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What follows are a series of excerpts from interviews that SBF gave in the month between FTX’s collapse and his arrest in the Bahamas. They provide a picture of the mind of the man prosecutors allege was behind one of the greatest financial frauds in history. According to the man himself, he was a well-meaning altruist whose heady risk-taking got him in over his head.
In early December, a Wall Street Journal interviewer pressed SBF on his knowledge of operations at Alameda, the crypto hedge fund accused of borrowing billions of dollars in crypto from FTX and its unknowing customers. According to SBF, who had a 90% ownership stake in Alameda and lived with its CEO, Caroline Ellison, he, too, didn’t fully know what was going on there, a refrain he later echoed in documents shared with the New York Times.
“FTX was a full-time job,” he told the Journal. “It was more than a full-time job. And I didn’t have enough brain cycles left to understand everything going on at Alameda if I wanted to. I also didn’t want to because I was concerned about conflicts of interest. And I felt like it would be inappropriate for me to be looped into, certainly to details of what was going on there.”
Prosecutors are almost certainly keen on demonstrating the opposite to the jury. Here, testimony from Ellison herself may prove critical in showcasing what SBF knew, and when.
One thing he did seem to know (or at least, claimed) was that FTX’s U.S. operations did not go kaput when its sister exchange, International, fell into the black hole of those Alameda loans.
“I believe that withdrawals could be opened up today, and everyone could be made whole from that and none of these problems plague the U.S. platform,” SBF told Andrew Ross Sorkin in the New York Times’ headline-grabbing first interview with the felled CEO. Despite SBF’s insistence, U.S. customers still haven’t gotten their money back. Look out for prosecutors to explain why – this argument is the source of at least one ongoing procedural dispute between the defense and DOJ.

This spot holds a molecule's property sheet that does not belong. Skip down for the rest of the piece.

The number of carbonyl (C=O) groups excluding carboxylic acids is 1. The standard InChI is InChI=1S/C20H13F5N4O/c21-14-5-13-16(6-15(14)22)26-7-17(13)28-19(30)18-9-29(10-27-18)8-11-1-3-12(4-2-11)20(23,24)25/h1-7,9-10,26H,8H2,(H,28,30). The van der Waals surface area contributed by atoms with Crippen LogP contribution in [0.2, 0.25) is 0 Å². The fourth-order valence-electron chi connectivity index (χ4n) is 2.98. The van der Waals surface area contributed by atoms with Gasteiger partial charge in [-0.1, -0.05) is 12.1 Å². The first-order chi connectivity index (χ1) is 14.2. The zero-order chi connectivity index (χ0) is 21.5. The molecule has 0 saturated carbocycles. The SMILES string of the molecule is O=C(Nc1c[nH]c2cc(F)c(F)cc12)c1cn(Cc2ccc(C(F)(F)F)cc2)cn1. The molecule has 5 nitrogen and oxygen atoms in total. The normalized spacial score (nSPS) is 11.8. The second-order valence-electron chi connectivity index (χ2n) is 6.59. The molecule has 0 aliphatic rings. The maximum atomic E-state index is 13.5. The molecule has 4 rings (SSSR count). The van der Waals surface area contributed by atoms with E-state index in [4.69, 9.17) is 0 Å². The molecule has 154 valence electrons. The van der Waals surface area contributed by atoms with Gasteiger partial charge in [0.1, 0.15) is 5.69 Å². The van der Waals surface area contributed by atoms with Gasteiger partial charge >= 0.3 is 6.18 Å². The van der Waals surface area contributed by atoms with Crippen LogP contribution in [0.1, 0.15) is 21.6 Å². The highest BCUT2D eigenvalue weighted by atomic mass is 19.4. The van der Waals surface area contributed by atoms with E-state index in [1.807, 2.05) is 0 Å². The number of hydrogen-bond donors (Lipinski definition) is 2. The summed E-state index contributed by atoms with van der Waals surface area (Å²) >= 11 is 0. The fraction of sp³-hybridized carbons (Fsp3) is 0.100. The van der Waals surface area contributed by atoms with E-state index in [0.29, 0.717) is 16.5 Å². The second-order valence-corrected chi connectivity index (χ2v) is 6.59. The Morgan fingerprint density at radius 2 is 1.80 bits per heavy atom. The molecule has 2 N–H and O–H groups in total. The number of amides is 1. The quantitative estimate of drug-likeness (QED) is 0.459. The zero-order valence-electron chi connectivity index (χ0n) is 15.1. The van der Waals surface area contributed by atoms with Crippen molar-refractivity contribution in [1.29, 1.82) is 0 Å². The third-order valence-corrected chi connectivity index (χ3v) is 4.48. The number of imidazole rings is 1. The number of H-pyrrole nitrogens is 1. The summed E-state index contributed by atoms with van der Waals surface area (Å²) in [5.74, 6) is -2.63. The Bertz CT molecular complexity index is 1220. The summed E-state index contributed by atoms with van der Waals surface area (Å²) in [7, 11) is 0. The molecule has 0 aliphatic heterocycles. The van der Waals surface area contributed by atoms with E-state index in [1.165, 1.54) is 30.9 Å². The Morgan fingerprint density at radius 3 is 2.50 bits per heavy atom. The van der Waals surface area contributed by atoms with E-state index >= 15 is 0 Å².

Part of his identity has always hinged on the idea of amassing great wealth in order to give it all away. SBF’s “effective altruism” was a philosophical tilt and also an ad tagline for crypto’s white knight. Was it real? A Vox interviewer asked SBF over Twitter DMs if “the ethics stuff” was “mostly a front.”
“Yeah. I mean that’s not all of it. But it’s a lot,” he said. Later on in the screenshotted conversation SBF said “I feel bad” for those who don’t say the right things and therefore lose “this dumb game we woke westerners play where we say all the right shibboleths and so everyone likes us.”
SBF’s apology tour was set to culminate with him providing congressional testimony in mid-December – an unheard-of gamble for a felled financial executive dogged by scandal. His plan derailed when Bahamian authorities took him into custody on Dec. 13, 2022. But a leaked notepad of what appears to be his roadmap for remarks includes a strange characterization of FTX’s internal controls.
According to SBF, he and others inside the FTX empire lost track of Alameda’s massive loans “because of a historical accounting quirk” that mucked up all-important dashboards, and that this oops-level oversight led the hole ballooning much bigger than he realized.
“Historical accounting quirk” is a hell of a way to describe the hardcoded $65 billion ceiling that Alameda could borrow from FTX. In filings prosecutors have alleged the hedge fund had access to an infinite money glitch bigger even than FTX’s total deposits. And we’ll hear more about this soon because…
Sam Bankman-Fried’s trial begins today. He faces two counts of wire fraud and five counts of conspiracy to commit wire, securities and commodities fraud. Watch CoinDesk.com for updates as they happen, and stay tuned for this newsletter to catch up in a single pocket. For those of you planning to attend in person, here are the logistics details:
Who: U.S. prosecutors, Sam Bankman-Fried, and his defense attorneys
What: U.S.A. v. Samuel Bankman-Fried
When: 9:30 a.m. EDT
Where: The Daniel Patrick Moynihan United States Courthouse in lower Manhattan (500 Pearl St., for those of you who want something you can plug into your GPS).
What we’re expecting
Though today is the first day of trial, we won’t hear too much – opening arguments won’t begin until at least tomorrow. Instead, today’s the voir dire process. We should get final confirmation from Judge Lewis Kaplan about whether he intends to use any of the proposed questions from the Department of Justice and defense.
We may also get an updated witness list, depending on if that’s shared publicly as an exhibit. A past court filing did suggest it may come up during voir dire, in terms of checking whether any of the potential jurors know the witnesses.
The DOJ and court both expect jury selection to take no more than a day; if this holds true, we could start opening arguments as soon as tomorrow.
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